Although some coronavirus-spurred restrictions are being relaxed, Sonoma County’s winery tasting rooms remain closed, hospitality events and festivals are on hold and restaurant dining is limited to takeout and delivery. Wine lovers yearn for the old days — as in two months ago — when the bottles we wanted were easy and quick to get (well, maybe not Kosta Browne Pinot Noir or Peter Michael Les Pavots Bordeaux-style red blend), in myriad ways.
We don’t call this Wine Country for nothing.
In lieu of physically selling wine in their tasting rooms, producers have become adept at offering virtual wine tastings, porch deliveries and curbside pickups. Eateries sell bottles from their cellars along with take-home meals. Yet the social aspect has largely been missing: the conviviality of hanging with friends and making new ones over glasses of wine, not only at dinner tables, but at picnics at the coast, in wine bars, at our downtown celebrations with music and food trucks and at events where hundreds, if not thousands, of wines are available to taste for the cost of a ticket.
With spring-fever restlessness obvious, here are eight things fans of Sonoma County wines can’t wait to have again.
Tasting rooms at wineries
There is something magical about driving Sonoma’s country roads on a sunny spring day, surrounded by lush, leafy vineyards in the process of setting fruit for the year’s harvest. Downtown tasting rooms serve a noble purpose, but for me, there’s nothing like pulling into a winery driveway off a back road, inhaling the heady aromas of native fermentations that have been going since October and being greeted by the winery dog or human that sets the tone for an experience that’s as much about the people and place as it is about the wines. From a cordial greeting to a friendly farewell, visiting Sonoma County wineries is just plain cool.
It’s such a Sonoma thing, to enjoy dreamy, purple and pink sunsets along with a glass of wine and a knosh in hand. It’s a perfect end to what might have been a not-so-perfect day at work or with the kids. Paradise Ridge Winery in northern Santa Rosa does it right with its Wines & Sunsets Wednesdays, typically running May through October, at which Dan Barwick’s wines are poured alongside dishes prepared by a rotating group of gourmet food trucks (among them Sondra Bernstein’s Fig Rig, TIPS Tri Tip Trolley and Zazu Black Piglet), accompanied by live music. The 2020 calendar for Wines & Sunsets has been disrupted, of course, but proprietor Sonia Byck-Barwick hopes part of the schedule can be revived.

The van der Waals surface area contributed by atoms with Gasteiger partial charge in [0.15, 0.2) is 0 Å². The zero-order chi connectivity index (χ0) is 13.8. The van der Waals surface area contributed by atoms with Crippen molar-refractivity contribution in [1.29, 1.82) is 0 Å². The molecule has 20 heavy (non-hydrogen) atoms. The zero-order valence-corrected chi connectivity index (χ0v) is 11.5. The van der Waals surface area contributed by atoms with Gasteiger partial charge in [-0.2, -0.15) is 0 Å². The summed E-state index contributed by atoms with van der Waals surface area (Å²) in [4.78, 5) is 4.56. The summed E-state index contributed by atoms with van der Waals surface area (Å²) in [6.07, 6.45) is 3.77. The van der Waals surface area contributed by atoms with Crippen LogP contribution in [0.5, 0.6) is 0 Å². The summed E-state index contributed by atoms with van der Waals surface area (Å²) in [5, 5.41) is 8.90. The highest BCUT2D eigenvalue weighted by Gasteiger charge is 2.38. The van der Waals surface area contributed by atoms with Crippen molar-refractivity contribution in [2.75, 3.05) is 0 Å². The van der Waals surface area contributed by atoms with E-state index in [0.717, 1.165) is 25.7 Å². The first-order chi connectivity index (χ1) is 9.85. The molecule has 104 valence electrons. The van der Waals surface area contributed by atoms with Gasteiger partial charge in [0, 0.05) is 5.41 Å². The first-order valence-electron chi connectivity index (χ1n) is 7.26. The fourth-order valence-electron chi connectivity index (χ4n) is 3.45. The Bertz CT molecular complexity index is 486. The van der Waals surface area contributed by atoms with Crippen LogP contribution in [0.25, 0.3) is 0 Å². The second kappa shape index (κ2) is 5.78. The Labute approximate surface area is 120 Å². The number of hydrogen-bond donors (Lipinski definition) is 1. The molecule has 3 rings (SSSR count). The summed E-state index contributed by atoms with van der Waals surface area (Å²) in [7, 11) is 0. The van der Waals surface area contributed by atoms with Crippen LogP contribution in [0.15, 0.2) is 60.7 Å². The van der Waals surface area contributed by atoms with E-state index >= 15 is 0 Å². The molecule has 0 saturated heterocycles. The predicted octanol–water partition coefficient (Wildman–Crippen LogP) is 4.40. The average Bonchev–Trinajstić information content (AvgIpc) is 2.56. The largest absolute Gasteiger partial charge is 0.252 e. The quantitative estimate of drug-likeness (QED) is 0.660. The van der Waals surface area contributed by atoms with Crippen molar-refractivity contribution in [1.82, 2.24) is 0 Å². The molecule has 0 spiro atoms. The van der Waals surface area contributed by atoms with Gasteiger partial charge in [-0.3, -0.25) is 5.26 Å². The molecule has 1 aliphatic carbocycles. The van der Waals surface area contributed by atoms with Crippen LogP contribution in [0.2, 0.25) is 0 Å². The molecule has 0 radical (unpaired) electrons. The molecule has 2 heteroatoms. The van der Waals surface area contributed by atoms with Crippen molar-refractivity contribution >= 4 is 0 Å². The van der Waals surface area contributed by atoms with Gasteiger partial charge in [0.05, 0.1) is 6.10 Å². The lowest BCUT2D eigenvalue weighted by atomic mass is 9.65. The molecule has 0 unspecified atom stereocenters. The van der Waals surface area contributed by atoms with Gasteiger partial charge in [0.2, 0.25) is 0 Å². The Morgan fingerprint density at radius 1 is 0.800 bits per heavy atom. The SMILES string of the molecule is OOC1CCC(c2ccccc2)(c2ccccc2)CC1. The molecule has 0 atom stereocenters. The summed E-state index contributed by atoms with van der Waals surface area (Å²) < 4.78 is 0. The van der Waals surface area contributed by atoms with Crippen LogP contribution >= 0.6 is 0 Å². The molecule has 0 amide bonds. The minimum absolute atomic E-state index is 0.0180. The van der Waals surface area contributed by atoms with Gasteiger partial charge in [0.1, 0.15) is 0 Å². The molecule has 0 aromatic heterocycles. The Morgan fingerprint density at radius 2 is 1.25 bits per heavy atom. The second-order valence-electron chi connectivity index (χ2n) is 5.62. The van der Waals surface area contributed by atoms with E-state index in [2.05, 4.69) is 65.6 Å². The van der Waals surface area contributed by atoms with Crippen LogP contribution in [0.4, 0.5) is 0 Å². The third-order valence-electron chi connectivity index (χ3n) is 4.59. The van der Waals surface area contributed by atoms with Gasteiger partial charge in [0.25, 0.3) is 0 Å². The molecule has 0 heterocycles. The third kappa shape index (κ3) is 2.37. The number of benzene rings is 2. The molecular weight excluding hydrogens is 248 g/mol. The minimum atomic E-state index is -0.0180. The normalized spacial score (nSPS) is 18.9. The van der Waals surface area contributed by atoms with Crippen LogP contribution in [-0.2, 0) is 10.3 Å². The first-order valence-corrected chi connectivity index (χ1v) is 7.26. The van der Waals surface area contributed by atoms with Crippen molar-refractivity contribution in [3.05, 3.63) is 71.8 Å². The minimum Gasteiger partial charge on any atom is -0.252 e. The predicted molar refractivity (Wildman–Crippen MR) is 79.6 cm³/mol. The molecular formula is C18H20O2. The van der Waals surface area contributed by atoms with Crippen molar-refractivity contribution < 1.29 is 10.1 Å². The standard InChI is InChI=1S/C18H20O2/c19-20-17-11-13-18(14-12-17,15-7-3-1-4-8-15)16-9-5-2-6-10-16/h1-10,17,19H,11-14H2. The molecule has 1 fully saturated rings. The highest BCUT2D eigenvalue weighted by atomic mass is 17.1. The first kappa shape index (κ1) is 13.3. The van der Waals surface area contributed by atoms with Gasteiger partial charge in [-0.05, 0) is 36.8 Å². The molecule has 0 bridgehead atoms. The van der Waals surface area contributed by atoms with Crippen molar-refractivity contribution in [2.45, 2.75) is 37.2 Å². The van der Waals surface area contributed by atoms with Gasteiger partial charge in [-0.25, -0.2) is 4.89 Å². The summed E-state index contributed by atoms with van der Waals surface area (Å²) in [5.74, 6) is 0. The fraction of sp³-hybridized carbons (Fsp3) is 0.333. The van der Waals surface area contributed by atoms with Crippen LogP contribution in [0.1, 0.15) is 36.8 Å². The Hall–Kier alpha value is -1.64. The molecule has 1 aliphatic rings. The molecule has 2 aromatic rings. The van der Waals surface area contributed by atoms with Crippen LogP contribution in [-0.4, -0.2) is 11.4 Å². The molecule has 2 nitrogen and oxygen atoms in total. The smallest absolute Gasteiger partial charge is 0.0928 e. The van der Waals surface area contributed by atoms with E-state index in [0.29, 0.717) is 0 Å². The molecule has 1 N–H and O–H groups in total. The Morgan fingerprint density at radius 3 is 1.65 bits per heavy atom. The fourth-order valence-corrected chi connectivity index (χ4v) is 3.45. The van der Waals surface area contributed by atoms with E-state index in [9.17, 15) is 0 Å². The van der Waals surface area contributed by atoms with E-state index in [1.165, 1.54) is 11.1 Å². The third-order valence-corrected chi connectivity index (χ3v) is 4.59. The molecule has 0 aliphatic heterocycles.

Paradise Ridge, as most locals know, was destroyed by the 2017 Tubbs fire. The Byck family rebuilt, then reopened the sculpture-studded estate last December, only to close again with shelter-in-place orders. “We were just getting back into the swing of things when the (order) was put in place, so naturally, it is not easy to be closed again,” Byck-Barwick said, noting the winery continues to sell its wines online for shipping or delivery.
“A bright spot is that we kept our gates open so neighbors can continue to visit Marijke’s Grove, our outdoor sculpture garden, while social distancing, of course. We feel it is a lovely reprieve from the stress many people are feeling.”
Weekly community concerts
We do it in Cloverdale, Healdsburg, Petaluma, Santa Rosa, Sonoma, Windsor and elsewhere: gather one night a week, from May through Labor Day, to listen to live music, order bites from food trucks, shop from local farmers and, of course, drink wine. Community commingling is a salve for the soul, particularly in a time like this, and it’s best shared with great wine and food. Tuesdays in the Plaza (Healdsburg), Summer Nights on the Green Concerts (Windsor), Sonoma Tuesday Night Market (Sonoma), Cloverdale Friday Night Live and Santa Rosa Wednesday Night Market are among the seasonal events on hold for now, yet all hope to resume when it’s safe to be out and about in crowds. Did I mention there’s always wine?